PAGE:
Easter Island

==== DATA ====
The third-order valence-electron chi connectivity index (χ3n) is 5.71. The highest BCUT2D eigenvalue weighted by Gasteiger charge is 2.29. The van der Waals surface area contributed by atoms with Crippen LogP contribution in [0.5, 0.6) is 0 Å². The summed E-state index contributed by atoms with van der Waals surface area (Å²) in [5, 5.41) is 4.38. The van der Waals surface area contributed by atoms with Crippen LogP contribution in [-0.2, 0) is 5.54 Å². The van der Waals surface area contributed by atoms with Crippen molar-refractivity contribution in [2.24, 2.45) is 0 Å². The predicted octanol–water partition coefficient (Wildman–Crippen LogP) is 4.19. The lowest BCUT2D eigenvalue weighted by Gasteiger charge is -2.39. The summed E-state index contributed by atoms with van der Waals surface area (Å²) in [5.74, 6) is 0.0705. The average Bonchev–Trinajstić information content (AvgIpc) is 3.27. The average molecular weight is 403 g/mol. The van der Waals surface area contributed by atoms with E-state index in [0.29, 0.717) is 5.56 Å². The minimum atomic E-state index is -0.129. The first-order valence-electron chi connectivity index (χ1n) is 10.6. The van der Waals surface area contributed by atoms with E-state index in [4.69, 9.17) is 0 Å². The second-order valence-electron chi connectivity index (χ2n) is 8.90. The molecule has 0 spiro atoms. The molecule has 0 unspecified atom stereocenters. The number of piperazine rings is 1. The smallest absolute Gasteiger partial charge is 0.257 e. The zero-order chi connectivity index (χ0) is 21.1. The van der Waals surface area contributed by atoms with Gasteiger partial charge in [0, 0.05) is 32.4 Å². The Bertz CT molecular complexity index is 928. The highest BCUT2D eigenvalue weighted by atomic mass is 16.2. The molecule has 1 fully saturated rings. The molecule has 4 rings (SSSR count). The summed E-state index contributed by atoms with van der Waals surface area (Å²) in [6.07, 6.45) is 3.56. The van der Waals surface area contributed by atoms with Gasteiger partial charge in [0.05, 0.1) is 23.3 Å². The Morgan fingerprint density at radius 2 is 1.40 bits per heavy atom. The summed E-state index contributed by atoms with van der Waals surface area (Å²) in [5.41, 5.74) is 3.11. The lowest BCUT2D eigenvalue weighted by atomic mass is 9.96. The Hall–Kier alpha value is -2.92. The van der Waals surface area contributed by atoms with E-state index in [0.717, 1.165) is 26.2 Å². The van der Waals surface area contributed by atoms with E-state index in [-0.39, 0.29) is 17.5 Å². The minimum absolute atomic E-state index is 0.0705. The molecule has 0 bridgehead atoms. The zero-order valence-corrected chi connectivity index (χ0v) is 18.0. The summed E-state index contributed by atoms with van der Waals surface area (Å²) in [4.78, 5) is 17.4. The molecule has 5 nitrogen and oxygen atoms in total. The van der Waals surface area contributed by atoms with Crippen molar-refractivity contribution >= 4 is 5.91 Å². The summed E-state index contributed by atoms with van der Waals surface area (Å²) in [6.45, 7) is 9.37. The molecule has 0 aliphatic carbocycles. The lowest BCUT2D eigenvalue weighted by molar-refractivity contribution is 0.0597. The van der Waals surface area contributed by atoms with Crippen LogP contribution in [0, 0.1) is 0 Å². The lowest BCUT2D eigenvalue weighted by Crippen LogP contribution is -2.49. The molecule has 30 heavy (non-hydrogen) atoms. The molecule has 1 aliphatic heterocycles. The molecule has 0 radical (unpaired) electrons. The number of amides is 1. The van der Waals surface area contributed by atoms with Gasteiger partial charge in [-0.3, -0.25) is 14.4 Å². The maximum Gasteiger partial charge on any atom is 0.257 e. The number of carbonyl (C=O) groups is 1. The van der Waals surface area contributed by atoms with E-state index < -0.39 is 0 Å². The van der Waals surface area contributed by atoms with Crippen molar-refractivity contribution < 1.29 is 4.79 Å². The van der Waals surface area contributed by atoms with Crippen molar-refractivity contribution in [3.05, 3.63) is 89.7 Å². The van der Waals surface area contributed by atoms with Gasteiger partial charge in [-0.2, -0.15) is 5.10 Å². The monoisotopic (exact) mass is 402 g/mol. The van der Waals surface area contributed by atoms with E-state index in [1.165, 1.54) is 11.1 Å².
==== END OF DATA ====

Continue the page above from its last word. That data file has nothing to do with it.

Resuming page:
How do you keep yourself entertained when you are on an island over 2000 miles from anyone else? Well, the people who settled on Rapa Nui, or Easter Island around the year 1050 liked stone carving in a big way. They created nearly 900 giant stone statues that have been found in different locations around the island. These gigantic figures–known as moai–were carved out of tuff (the light, holey rock which is compressed volcanic ash) and put on top of ceremonial stone platforms called ahus. The biggest statue is about 32 feet tall, and consists of a single block weighing about 82 tons. The rest of the statues average 13 feet high, with a weight of 13 tons. The stone carvers were creative in making the most out of sections of rock. Moai can be seen carved in all directions in the island’s cliffs. If a defect would appear in the rock the statue would be abandoned and they moved on to another area. They took advantage of cracks in the volcanic walls and also variations in colors to create their statues. No records are left to explain why these statues were carved, or how they were moved around the island, though some think trees were cut down and used as rollers.  I wish I could go back in time to find out – those are big statues!  Purrs, Gulliver

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